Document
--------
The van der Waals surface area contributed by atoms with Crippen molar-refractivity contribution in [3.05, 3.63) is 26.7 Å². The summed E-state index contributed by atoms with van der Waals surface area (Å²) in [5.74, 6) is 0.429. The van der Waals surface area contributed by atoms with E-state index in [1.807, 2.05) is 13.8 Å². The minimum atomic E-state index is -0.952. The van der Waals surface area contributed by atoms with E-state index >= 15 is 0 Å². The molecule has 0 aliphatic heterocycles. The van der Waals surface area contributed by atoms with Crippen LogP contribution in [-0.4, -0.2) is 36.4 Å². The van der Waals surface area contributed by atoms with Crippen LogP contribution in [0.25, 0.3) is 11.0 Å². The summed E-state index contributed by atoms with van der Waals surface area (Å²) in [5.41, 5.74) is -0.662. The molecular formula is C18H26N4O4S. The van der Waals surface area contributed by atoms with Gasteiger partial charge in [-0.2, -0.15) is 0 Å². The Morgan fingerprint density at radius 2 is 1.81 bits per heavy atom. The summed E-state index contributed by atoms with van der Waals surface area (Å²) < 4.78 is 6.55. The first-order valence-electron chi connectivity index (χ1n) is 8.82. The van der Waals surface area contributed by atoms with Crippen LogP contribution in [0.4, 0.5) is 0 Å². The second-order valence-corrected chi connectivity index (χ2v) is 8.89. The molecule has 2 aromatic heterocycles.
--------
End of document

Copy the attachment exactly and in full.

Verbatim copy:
The van der Waals surface area contributed by atoms with Crippen molar-refractivity contribution in [3.05, 3.63) is 26.7 Å². The summed E-state index contributed by atoms with van der Waals surface area (Å²) in [5.74, 6) is 0.429. The van der Waals surface area contributed by atoms with E-state index in [1.807, 2.05) is 13.8 Å². The minimum atomic E-state index is -0.952. The van der Waals surface area contributed by atoms with E-state index >= 15 is 0 Å². The molecule has 0 aliphatic heterocycles. The van der Waals surface area contributed by atoms with Crippen LogP contribution in [-0.4, -0.2) is 36.4 Å². The van der Waals surface area contributed by atoms with Crippen LogP contribution in [0.25, 0.3) is 11.0 Å². The summed E-state index contributed by atoms with van der Waals surface area (Å²) in [5.41, 5.74) is -0.662. The molecular formula is C18H26N4O4S. The van der Waals surface area contributed by atoms with Gasteiger partial charge in [-0.2, -0.15) is 0 Å². The Morgan fingerprint density at radius 2 is 1.81 bits per heavy atom. The summed E-state index contributed by atoms with van der Waals surface area (Å²) < 4.78 is 6.55. The first-order valence-electron chi connectivity index (χ1n) is 8.82. The van der Waals surface area contributed by atoms with Crippen LogP contribution in [0.4, 0.5) is 0 Å². The second-order valence-corrected chi connectivity index (χ2v) is 8.89. The molecule has 2 aromatic heterocycles.